10 Problems of Guidance and Counseling in Nigeria & Solutions

While in the University as a student counselor, one of the biggest issues we had to come to terms with was the fact that guidance and counseling aren’t thriving in Nigeria.

Years after years, thousands of people keep graduating with counseling degrees but what we see is that the country seems not to be acknowledging the fact that there are some people called counselors and because of this there is no room for counselors in the world of work.

Although not statistically proven, I can safely guess that over 70% of graduates of guidance and counseling never practice as counselors. And for those who are practicing, the two most visible options are to become guidance and counseling lecturers and to work in a public school.

But why is this so? In this article, I have explored 10 problems affecting guidance and counseling in Nigeria and what can be done about them.

Problems Affecting Guidance and Counseling in Nigeria

1. Inadequate sensitisation of citizens

This is the biggest and most obvious reason why counseling is not thriving in Nigeria. People don’t just know about counseling or what it can offer to them.

In fact, a good number of my coursemates in the University then, said they first heard about the course when they were offered admission.

If the counselors who are studying counseling themselves are just getting to know about what they do, how then can others patronize what they don’t know about?

If there is one single reformation that can change the prospect of guidance and counseling in Nigeria, it is to let every citizen hear about counseling and how it can help their lives.

2. Incompetence among counselors

This is another major problem of counseling in Nigeria. Most of the graduates of guidance and counseling cannot practice professionally and people know.

Even counselors know they are not skilled enough to help clients (except for a small proportion). So even among those who have heard about counseling, they are not patronizing Nigerian counselors because they know they can’t deliver.

Various schools have employed counselors and laid them off because they can’t see any contribution the counselors are making in their school.

If a new wave of counselors whose services can change lives rises, more people will hear about it. Counselors need to train themselves and up their games.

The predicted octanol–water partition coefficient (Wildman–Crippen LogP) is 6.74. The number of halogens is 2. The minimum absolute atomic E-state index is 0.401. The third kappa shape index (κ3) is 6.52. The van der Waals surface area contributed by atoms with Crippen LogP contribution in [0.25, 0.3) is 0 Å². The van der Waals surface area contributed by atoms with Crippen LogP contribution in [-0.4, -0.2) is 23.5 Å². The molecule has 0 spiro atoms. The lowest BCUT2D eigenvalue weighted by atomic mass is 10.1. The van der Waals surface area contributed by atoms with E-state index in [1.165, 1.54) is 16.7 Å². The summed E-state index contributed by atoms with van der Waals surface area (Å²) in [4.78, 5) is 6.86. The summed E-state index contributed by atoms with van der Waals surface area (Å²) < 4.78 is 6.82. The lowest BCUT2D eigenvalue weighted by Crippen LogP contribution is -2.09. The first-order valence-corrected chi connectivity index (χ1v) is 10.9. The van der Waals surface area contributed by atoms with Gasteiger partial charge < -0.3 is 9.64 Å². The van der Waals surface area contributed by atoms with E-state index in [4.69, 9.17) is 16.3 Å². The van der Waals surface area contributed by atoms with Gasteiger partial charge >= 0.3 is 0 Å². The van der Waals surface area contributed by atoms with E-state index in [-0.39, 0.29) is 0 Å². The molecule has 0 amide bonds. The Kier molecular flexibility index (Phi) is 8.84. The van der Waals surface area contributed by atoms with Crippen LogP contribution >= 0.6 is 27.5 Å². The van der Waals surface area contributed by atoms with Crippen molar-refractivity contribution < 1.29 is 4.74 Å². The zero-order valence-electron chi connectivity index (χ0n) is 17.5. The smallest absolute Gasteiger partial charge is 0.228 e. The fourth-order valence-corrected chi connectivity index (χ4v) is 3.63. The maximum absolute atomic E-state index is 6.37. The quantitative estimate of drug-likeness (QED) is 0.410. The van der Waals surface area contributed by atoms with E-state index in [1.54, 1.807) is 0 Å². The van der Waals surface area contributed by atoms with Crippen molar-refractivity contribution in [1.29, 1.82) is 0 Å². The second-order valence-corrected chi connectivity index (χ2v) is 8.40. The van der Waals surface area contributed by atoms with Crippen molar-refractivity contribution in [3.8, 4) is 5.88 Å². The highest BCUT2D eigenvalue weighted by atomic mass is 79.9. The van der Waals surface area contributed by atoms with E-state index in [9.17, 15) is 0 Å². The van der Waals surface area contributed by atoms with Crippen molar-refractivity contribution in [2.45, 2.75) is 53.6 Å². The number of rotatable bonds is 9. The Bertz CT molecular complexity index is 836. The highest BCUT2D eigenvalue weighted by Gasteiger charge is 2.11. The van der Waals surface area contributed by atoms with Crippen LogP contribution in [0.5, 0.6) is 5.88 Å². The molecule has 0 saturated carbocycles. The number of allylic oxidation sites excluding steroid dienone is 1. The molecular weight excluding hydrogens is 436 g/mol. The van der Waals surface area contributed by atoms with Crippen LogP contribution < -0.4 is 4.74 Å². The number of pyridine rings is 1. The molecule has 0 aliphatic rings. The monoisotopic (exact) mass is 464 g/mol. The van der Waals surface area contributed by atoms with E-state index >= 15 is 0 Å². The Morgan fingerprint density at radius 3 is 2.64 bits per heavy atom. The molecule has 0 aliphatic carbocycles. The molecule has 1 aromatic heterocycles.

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3. Inadequate advocacy from counselors

Now from the counselors who are skilled and can actually deliver, there is no advocacy. Counselors aren’t making enough noise and fighting for their cause in Nigeria. I have not witnessed any campaign from counselors, I have not seen any billboard, Newspaper column, or TV broadcast advocating for counselors.

Even online, when I was trying to do some research to write this article, the only resources I found about counseling in Nigeria were academic research (projects) and we know no one reads projects except they want to write their own project.

Counselors who are sure they have something to offer must take up a stand and advocate for themselves until their voices are heard.

4. Non-functioning professional bodies

So why aren’t counselors advocating? Because our professional bodies aren’t functioning. In the University we were taught of the existence of CASSON and APROCON but that was the end. We weren’t told how to join the bodies, the activities of the bodies, or where their offices are.

At least, in my final year we heard about TRCN and we were given the option to join if we wanted. But nothing is heard of CASSON or APROCON. I just checked CASSON’s Facebook page now and nothing is happening there except for an invitation to an event asking us to pay ₦16,000.

The last publication on CASSON’s website was in 2019. APROCON’s website, on the other hand, was inaccessible when I tried. This shows how the professional bodies of counselors don’t even believe in their cause.

5. Inadequate funding

I know I have been tough on counselors in the last two points but it is understandable. Counseling bodies and advocacy programs cannot run without funding, and a lot of it, but we still need advocacy programs to convince the government to give us funding to do advocacy.